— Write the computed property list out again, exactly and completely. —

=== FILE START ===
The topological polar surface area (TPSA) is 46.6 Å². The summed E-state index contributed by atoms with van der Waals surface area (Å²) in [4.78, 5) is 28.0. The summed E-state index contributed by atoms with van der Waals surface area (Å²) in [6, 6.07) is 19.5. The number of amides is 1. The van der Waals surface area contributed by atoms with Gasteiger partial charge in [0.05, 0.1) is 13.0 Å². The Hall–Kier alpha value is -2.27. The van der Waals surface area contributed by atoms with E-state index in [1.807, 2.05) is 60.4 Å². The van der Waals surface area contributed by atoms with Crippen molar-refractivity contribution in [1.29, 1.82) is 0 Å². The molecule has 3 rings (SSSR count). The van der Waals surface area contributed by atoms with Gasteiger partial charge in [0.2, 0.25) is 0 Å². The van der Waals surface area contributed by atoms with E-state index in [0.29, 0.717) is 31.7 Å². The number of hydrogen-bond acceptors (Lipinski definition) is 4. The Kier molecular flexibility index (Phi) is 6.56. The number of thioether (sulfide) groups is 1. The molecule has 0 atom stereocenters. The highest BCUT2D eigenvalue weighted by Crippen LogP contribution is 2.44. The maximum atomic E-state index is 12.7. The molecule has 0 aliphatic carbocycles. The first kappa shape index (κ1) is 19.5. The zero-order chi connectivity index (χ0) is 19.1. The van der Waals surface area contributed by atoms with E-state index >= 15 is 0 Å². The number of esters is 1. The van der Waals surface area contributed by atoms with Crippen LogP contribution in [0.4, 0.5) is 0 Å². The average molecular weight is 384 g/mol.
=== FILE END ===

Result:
The topological polar surface area (TPSA) is 46.6 Å². The summed E-state index contributed by atoms with van der Waals surface area (Å²) in [4.78, 5) is 28.0. The summed E-state index contributed by atoms with van der Waals surface area (Å²) in [6, 6.07) is 19.5. The number of amides is 1. The van der Waals surface area contributed by atoms with Gasteiger partial charge in [0.05, 0.1) is 13.0 Å². The Hall–Kier alpha value is -2.27. The van der Waals surface area contributed by atoms with E-state index in [1.807, 2.05) is 60.4 Å². The van der Waals surface area contributed by atoms with Crippen molar-refractivity contribution in [1.29, 1.82) is 0 Å². The molecule has 3 rings (SSSR count). The van der Waals surface area contributed by atoms with Gasteiger partial charge in [0.2, 0.25) is 0 Å². The van der Waals surface area contributed by atoms with E-state index in [0.29, 0.717) is 31.7 Å². The number of hydrogen-bond acceptors (Lipinski definition) is 4. The Kier molecular flexibility index (Phi) is 6.56. The number of thioether (sulfide) groups is 1. The molecule has 0 atom stereocenters. The highest BCUT2D eigenvalue weighted by Crippen LogP contribution is 2.44. The maximum atomic E-state index is 12.7. The molecule has 0 aliphatic carbocycles. The first kappa shape index (κ1) is 19.5. The zero-order chi connectivity index (χ0) is 19.1. The van der Waals surface area contributed by atoms with E-state index >= 15 is 0 Å². The number of esters is 1. The van der Waals surface area contributed by atoms with Crippen LogP contribution in [0.4, 0.5) is 0 Å². The average molecular weight is 384 g/mol.